Canadian PM Justin Trudeau

The Canadian government has rejected a travel advisory issued by India over security threats in the country, saying it is one of the safest countries in the world and appealed to all people to maintain peace. Prime Minister Justin Trudeau has alleged "possible" involvement of Indian agents in the killing of Khalistani separatist leader Hardeep Singh Nijjar in June, triggering a diplomatic row between Canada and India.

India rejected the allegations as "absurd" and "motivated" and expelled a senior Canadian diplomat (Canada Envoy) in retaliation for Canada's expulsion of an Indian official in the matter. New Delhi: In the wake of rising anti-India activities and politically supported hate crimes and criminal violence in Canada, India on Wednesday issued an advisory to its citizens and people of the country considering travel to the country to exercise "utmost caution".

In New Delhi, the Ministry of External Affairs in the advisory cited "threats" targeting a section of the Indian community and Indian diplomats opposing the "anti-India agenda" and asked Indian nationals to avoid travelling to Canada. Canada's Immigration Minister Mark Miller on Wednesday assured Indian nationals that it is safe to travel to the country, The Globe and Mail newspaper reported. However, the leader of a banned Sikh separatist movement in India has announced plans to hold rallies in Canadian cities on Monday to demand the closure of New Delhi's diplomatic mission here.

"Look, I think everyone knows Canada is a safe country and given the seriousness of the allegations and developments over the last two or three days, it's important for everyone to remain calm," Miller was quoted as saying by the Canadian Press. "By any standard, Canada is one of the safest countries in the world where the rule of law prevails. He admitted that allegations of possible "involvement" of Indian government agents in the killing of a Khalistani separatist have increased tensions with the Indian government.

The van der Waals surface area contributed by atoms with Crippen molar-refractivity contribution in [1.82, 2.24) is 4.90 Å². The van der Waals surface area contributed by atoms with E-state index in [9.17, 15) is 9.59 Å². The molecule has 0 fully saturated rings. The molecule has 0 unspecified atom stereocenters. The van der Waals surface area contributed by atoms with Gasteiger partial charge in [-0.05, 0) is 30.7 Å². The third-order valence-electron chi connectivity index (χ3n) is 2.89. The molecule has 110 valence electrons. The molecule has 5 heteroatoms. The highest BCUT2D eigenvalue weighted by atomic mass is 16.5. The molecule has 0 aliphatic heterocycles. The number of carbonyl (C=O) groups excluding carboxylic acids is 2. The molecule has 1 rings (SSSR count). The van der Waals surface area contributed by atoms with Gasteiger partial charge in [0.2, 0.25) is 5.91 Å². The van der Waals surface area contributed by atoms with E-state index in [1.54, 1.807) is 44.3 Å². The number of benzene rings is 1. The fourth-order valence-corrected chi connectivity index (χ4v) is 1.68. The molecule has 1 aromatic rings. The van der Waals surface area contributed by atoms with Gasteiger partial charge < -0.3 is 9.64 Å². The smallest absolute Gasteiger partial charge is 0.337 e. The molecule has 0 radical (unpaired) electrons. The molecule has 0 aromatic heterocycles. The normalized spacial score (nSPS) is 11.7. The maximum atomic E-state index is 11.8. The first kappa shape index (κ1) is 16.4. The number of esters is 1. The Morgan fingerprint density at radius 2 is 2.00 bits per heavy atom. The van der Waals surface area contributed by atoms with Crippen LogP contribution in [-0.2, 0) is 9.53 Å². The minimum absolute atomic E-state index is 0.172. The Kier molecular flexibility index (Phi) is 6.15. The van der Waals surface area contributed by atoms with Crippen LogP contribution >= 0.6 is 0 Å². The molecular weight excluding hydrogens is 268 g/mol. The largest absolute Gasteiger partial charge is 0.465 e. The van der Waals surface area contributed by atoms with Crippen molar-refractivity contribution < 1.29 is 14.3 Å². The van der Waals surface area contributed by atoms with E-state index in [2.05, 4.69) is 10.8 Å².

"Given what Prime Minister Trudeau has clearly conveyed to Prime Minister Modi, the allegations are very serious and these discussions have to continue with India," he said. "Emotions are high at the moment and we have asked everyone to remain calm given the seriousness of the allegations," Miller said, adding that he would not comment on the specifics of the investigation into Nijjar's murder as he did not want any compromise on the investigation. He said Canadians should have confidence in the security services' ability to investigate murder.
Fraser said, "Our country is built from migrant people.

If you are not a native, you have come from somewhere else and I can tell you right now that the people I am talking to here do not want to see division on the basis of Sikh, Hindu or Muslim. They want to move forward together as Canadians and promote peaceful dialogue," he said. The allegations are very serious and we are going to take them seriously. We are always concerned about the safety and well-being of Canadians. Right now, there is no threat with regard to foreign officials. But from a public safety standpoint, we always want the safety and well-being of Canadians, whether their families have lived here for generations or whether they came here last month."

India's Ministry of External Affairs on Tuesday rejected Trudeau's remarks, saying "such baseless allegations seek to divert attention from Khalistani terrorists and extremists who have been provided shelter in Canada and who continue to pose a threat to India's sovereignty and territorial integrity".

Also read: "We can't decide which state gets how much water": Supreme Court on Cauvery water dispute

Also read: DGCA suspends Air India's chief of aircraft safety for a month

(This story has not been edited by the NDTV team; it has been published directly from the Syndicate feed.) )